Both recent web articles point out the role of women as inspiration for Tolkien. Anwyn writes that "it’s only natural that Tolkien would paint women into his mythos as he saw them in his own world: to be placed on a pedestal, to be drawn on for support in times of trial, to be looked up to as a cherished ideal." The Guest writes, "[Aragorn is] fighting for the women of Middle-earth and for the things that the women represent." Although I agree that this is an element in Tolkien’s work, I don’t believe that it should be used in his defense for two reasons: First, the history of our century teaches us the dangers of treating women as ideals in need of protection. In very recent history, Southern lynch mobs murdered black men to "protect" white women from rape. Women were excluded from juries to protect them from the graphic details of trials. During the Vietnam War, women were protected from the draft, but this protection often meant that they were not allowed to actively object to the war, only to support and nurture those who did. Finally, while an artist’s muse might inspire his work, she is never allowed to be an artist herself. It is important to remember that someone who is protected cannot take risks, and that to treat someone as an ideal is to deny their essential humanity along with their right to fail and make mistakes.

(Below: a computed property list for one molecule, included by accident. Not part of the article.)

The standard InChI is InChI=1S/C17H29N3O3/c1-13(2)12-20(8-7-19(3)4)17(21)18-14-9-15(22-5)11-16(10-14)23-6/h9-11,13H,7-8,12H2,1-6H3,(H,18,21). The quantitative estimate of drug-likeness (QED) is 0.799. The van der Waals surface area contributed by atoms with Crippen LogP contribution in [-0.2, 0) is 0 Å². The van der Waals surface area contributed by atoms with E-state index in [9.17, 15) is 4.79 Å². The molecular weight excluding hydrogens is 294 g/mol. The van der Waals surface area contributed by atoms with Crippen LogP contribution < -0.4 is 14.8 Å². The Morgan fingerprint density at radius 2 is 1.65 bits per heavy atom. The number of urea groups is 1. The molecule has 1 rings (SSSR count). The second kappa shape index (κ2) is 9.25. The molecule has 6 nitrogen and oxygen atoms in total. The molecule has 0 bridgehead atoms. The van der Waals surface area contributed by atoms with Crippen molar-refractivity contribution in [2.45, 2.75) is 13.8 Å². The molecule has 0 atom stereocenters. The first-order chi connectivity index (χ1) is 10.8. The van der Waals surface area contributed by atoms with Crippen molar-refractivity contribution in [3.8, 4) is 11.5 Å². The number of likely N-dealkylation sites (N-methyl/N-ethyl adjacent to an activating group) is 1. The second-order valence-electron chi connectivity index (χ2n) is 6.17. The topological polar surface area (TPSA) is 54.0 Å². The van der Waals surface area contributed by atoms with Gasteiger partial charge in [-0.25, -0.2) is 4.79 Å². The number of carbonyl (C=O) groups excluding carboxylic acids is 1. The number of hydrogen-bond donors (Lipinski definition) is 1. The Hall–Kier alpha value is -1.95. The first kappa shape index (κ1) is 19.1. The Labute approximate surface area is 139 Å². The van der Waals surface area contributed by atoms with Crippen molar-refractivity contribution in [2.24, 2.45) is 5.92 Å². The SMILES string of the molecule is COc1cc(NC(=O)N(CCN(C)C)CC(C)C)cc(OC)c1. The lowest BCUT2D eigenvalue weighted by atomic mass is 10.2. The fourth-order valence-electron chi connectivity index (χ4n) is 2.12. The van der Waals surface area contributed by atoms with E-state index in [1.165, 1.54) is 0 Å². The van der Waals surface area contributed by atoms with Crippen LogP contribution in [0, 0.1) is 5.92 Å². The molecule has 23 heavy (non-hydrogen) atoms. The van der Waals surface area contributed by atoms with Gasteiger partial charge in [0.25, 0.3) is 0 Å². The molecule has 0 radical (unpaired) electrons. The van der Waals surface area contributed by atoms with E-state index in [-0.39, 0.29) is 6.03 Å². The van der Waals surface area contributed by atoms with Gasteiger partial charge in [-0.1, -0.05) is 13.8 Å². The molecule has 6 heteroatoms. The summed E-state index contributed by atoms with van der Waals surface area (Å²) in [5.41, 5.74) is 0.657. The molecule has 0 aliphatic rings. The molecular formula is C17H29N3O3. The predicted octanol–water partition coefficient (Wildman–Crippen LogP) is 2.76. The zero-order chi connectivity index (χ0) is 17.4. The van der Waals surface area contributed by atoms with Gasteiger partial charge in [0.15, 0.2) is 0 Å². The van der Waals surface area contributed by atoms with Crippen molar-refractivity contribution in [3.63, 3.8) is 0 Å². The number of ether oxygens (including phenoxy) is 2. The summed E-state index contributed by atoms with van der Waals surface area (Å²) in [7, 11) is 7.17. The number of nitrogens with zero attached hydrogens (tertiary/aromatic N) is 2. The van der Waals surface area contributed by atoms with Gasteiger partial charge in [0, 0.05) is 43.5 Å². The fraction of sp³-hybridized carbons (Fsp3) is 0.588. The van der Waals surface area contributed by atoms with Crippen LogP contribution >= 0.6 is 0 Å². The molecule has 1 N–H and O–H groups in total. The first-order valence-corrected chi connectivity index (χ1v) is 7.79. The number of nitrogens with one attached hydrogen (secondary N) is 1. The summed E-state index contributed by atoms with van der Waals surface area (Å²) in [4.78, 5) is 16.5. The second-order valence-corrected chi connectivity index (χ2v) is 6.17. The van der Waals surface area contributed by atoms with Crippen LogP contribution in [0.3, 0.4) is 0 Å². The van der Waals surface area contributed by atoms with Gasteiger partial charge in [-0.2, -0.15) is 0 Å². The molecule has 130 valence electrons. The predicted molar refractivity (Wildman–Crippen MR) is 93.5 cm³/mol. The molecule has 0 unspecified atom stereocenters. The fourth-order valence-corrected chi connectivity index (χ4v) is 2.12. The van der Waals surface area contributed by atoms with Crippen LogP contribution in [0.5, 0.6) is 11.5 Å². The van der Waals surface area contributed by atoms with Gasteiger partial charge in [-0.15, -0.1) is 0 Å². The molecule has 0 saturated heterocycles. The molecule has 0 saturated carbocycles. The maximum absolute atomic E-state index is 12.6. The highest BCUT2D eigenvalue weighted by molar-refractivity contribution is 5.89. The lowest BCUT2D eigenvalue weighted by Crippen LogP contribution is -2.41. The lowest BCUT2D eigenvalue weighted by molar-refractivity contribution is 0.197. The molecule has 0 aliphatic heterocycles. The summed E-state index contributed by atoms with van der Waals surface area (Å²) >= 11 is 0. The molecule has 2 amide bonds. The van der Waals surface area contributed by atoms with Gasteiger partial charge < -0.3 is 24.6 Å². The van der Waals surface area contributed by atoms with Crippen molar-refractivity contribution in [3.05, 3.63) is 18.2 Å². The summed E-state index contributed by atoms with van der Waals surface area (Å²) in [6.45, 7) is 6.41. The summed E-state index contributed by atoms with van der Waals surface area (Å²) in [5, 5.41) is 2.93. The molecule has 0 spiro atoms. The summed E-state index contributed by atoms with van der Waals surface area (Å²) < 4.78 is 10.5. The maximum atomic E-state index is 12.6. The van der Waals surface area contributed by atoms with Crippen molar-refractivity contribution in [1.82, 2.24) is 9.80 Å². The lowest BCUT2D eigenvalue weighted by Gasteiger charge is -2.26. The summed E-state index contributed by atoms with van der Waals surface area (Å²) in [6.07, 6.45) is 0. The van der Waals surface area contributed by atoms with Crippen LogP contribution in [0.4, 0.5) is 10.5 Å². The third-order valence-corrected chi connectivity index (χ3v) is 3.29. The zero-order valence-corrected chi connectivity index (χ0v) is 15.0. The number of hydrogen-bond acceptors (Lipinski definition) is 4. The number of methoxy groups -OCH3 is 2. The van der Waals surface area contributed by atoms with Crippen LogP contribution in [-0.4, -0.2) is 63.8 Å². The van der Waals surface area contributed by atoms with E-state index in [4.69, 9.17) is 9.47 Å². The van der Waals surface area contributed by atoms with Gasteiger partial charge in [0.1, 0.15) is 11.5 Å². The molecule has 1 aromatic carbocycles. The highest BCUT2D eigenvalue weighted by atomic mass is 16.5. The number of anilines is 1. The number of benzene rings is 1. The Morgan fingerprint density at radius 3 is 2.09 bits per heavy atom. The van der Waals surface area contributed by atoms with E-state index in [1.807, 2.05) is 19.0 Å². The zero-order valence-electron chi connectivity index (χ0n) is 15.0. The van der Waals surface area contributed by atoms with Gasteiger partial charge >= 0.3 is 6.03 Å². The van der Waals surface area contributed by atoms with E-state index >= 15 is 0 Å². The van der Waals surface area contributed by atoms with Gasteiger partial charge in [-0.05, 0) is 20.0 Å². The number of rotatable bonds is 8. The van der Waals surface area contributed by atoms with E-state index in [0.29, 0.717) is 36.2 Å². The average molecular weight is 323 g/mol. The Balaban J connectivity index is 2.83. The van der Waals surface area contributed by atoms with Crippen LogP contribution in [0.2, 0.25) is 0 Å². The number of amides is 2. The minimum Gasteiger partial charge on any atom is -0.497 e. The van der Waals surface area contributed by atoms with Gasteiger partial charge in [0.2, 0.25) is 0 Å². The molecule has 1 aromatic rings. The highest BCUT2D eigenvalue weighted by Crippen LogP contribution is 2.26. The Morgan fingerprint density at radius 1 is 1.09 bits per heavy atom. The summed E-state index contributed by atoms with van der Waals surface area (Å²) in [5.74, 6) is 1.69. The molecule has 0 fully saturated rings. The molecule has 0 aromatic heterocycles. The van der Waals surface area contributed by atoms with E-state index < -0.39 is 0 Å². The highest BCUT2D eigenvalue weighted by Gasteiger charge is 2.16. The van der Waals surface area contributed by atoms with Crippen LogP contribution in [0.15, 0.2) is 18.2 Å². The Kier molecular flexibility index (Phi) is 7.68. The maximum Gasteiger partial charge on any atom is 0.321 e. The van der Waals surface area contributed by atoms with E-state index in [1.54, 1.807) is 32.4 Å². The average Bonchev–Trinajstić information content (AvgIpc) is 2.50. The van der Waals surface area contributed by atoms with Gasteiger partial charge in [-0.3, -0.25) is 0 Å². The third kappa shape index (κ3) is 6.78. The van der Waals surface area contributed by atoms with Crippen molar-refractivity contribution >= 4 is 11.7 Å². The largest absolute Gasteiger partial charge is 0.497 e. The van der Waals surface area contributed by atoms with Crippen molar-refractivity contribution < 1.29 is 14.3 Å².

Second, I believe that Tolkien was explicitly aware of the dangers of over-idealizing and over-protecting women. Éowyn, for example, falls into despair because she is trapped in the role of waiting on Théoden and must leave the defense of her principles to men who fall short in their task. Furthermore Arwen, arguably the most idealized of Tolkien’s characters, is allowed profound doubts and failings. Her weakness and regret at Aragorn’s death gives her sacrifice poignancy and courage that it would never have if she were simply an ideal type. Despite my objections to treating women as the object of protection, I find that fighting to protect and preserve rather than to conquer and destroy is one of the strongest messages in Tolkien’s work. This is not to imply that Tolkien is reactionary. His characters do not fight to preserve the world unchanged but rather to save what they can "so that those who live after may have clean earth to till." Tolkien’s heroes fight because they must and not for glory, honor or abstract ideals. The two exceptions to this rule are Éowyn and Boromir. Boromir is concerned with personal glory, while Éowyn sets out in search of honorable death in battle. I believe that these two characters serve to highlight the two most strongly feminist characters in the LOTR: Éowyn the Healer as opposed to Éowyn the Warrior and Boromir’s foil, Faramir.